The bid states that ‘The CCTV will be monitored during busy weekend periods via 24-hour security based in the shopping centre. Security will be able to speak directly to the police to prevent late night incidents occurring or escalating, feedback live information and protect those who appear vulnerable. The CCTV will also be available for investigation purposes.’

Councillors also approved the decommissioning of four CCTV cameras in Ewell and Stoneleigh, after officers found that it was ‘unlikely’ that the cameras were being used enough to meet an identified pressing need, as set out under the Protection of Freedoms Act 2012.

The funding of accredited training for staff at Epsom’s licensed premises was deemed an ‘essential part’ of the Safer Streets bid, which cites ‘a lack of training and awareness with licenced premises and their staff around VAWG [Violence Against Women and Girls], including drink spiking and identifying vulnerabilities.’ The bid also states that there is a lack of nonauthoritarian guardians available at night time, and that police are often unable to assist vulnerable people while also addressing offences.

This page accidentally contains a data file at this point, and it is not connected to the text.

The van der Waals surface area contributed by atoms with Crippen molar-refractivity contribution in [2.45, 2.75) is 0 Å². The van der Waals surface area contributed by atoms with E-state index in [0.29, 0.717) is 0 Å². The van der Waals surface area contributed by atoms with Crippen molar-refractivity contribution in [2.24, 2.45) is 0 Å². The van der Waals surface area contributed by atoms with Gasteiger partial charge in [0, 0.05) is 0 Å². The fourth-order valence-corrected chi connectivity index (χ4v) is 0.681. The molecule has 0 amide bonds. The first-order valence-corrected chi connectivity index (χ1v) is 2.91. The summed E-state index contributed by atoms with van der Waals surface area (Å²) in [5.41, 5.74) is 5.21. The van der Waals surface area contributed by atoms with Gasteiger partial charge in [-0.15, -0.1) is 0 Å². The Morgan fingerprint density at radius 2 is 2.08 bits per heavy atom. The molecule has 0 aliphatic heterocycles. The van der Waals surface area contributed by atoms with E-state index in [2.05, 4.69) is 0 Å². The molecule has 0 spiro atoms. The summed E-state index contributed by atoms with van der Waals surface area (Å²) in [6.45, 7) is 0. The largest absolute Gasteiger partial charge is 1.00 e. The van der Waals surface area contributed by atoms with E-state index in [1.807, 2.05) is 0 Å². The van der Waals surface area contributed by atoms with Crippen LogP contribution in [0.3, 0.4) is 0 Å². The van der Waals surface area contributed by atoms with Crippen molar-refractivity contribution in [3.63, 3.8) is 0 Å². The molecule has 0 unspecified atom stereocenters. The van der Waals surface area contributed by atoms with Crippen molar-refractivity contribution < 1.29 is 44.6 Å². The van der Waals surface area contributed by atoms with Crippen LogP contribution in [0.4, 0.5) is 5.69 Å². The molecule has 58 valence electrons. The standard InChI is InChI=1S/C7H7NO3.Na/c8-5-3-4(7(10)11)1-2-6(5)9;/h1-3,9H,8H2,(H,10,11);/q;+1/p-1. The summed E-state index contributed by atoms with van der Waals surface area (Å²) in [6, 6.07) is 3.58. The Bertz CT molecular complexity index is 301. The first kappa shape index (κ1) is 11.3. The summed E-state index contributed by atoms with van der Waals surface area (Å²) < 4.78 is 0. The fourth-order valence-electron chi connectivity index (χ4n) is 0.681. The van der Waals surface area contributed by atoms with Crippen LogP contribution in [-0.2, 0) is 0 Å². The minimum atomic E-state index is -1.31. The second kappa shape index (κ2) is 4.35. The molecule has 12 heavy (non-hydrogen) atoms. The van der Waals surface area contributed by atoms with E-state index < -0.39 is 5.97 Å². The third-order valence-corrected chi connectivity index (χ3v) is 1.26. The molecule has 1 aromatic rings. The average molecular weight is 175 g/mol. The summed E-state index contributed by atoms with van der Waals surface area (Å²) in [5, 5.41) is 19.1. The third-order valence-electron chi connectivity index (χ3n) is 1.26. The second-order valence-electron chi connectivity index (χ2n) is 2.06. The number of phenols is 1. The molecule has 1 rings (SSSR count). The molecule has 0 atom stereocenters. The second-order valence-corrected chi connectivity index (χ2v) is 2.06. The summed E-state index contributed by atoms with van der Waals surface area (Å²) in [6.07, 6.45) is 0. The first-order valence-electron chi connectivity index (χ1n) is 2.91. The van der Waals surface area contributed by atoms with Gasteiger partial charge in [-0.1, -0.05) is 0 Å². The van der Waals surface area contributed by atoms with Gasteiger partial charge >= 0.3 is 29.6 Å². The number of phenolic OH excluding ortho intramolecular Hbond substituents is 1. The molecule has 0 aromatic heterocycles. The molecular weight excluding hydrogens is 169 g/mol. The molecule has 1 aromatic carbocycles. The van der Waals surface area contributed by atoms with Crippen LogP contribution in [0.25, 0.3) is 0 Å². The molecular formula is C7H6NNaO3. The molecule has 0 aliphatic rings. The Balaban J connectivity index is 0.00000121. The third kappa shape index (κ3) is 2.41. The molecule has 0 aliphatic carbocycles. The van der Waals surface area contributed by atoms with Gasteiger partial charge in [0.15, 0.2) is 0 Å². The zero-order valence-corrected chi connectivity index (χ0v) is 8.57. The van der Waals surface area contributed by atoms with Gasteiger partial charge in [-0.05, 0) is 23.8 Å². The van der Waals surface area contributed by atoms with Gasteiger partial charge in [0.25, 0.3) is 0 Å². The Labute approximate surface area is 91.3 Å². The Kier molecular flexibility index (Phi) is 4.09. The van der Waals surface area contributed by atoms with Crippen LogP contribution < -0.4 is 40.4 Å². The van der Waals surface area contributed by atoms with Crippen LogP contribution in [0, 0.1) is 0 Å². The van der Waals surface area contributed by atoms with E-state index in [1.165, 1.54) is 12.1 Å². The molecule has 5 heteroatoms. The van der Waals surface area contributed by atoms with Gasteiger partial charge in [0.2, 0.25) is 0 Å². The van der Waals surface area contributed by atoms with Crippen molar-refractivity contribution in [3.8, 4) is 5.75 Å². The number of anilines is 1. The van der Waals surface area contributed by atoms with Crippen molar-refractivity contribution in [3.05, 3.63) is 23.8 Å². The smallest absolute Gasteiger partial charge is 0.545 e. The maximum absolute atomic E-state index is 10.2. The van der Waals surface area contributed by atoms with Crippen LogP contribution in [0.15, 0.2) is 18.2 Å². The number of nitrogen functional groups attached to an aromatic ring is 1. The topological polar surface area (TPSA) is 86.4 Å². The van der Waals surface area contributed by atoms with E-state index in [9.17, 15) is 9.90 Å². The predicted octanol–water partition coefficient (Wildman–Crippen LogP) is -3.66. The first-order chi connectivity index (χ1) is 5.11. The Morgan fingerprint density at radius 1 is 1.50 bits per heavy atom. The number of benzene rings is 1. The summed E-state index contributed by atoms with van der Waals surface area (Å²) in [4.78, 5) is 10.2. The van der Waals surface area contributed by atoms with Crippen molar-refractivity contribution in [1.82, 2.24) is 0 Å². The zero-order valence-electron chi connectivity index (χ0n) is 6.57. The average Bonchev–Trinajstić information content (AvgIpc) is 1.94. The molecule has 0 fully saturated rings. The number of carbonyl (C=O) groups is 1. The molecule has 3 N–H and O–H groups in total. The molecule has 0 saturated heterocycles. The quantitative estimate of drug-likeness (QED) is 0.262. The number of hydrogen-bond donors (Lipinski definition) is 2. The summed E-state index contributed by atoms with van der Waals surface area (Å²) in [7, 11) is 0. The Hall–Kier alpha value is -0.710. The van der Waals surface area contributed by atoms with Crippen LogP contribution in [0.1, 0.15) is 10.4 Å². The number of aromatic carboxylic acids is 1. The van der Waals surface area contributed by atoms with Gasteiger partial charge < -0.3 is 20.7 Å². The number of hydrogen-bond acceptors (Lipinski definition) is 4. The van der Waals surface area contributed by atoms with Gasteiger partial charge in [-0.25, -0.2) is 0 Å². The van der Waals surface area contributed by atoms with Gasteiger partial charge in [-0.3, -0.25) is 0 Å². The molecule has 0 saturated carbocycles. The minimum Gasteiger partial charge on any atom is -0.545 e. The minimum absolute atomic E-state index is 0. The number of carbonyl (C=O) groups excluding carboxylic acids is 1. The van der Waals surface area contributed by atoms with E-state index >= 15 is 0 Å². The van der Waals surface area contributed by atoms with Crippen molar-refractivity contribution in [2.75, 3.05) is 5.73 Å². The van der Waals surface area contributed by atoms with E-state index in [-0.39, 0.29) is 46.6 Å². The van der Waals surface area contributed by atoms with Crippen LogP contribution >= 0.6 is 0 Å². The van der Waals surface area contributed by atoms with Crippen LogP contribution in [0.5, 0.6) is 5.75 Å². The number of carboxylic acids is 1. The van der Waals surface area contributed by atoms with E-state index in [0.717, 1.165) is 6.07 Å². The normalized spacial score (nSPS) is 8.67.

One respondent to the Night Time Safety survey said: ‘There’s not always someone nearby or a close location I can trust’. Part of the funding will go towards training and uniform for Street Pastors, an existing group of volunteers from local congregations who offer support to those who are out in the evening. However, they do not feel comfortable being out in the early hours of the morning, and incidents of violence peak between 3am and 4am. Therefore, the bid also suggests supplementing the Street Pastors scheme with a ‘Night Angels’ initiative, which, being open to a wider demographic of volunteers, might increase the number of people available to offer support during the night.

Councillors also approved plans to provide drink testing and anti-spiking kits at licensed premises.

A communications package will be used to disseminate information about the improvements through advertising and social media.